A hallmark of cancer cells is their ability to evade apoptosis,1
a highly regulated form of cell death. Although investigators have become heavily invested in identifying ways to reactivate apoptosis in tumors, designing drugs that rejuvenate this process while avoiding indiscriminate killing of normal and cancerous cells has proved challenging.
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Now pharmaceutical companies are developing novel platforms to yield a new generation of drugs,7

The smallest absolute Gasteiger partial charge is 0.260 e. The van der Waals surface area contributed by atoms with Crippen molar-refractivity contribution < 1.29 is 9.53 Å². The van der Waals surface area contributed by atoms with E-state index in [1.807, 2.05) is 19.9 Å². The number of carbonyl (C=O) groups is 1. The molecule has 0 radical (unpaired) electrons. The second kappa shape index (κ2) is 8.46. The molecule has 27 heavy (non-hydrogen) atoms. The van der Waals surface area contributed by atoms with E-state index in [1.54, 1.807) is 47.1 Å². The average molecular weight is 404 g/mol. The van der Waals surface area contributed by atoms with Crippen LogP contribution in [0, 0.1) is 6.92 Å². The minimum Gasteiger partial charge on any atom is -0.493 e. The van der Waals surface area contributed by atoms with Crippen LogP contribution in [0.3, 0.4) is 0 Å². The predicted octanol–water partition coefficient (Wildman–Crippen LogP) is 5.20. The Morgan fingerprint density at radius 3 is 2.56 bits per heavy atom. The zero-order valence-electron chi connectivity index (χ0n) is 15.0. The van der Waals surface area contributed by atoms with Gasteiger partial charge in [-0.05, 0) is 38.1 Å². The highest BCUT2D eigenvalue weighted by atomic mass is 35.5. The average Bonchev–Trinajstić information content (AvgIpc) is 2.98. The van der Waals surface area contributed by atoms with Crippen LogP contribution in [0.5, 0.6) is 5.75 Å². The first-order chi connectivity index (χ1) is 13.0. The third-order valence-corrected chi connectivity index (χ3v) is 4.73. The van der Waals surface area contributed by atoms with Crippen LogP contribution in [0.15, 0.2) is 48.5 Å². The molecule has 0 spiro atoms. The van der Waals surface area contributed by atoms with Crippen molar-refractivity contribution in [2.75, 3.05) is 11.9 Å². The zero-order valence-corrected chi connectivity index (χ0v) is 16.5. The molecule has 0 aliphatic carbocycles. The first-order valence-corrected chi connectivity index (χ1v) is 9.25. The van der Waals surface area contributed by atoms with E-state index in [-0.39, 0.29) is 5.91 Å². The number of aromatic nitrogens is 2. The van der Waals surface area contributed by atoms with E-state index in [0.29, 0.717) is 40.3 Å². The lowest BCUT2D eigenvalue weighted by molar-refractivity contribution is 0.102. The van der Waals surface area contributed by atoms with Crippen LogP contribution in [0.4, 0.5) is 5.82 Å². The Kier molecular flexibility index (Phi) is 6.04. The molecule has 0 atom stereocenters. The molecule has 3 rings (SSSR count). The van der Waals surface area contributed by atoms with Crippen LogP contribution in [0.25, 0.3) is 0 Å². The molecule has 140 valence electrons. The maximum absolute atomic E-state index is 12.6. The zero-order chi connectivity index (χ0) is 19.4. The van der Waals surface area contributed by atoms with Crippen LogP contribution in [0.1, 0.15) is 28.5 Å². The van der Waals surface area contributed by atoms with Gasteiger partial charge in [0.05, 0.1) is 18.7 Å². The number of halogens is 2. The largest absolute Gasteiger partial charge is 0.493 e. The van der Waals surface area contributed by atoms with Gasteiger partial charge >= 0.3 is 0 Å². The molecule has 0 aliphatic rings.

with clinical trials ongoing across a range of solid and hematological malignancies (Table
). Meanwhile, results from a first-in-human study into ABBV-621, a TRAIL receptor agonist, highlight the potential of focusing on TRAIL.8-10
As development of TRAIL-targeting drugs moves forward, many questions about the signaling network and its function in cancer apoptosis continue to be unraveled. These include the nature of intrinsic and acquired resistance to TRAIL-targeted drugs.
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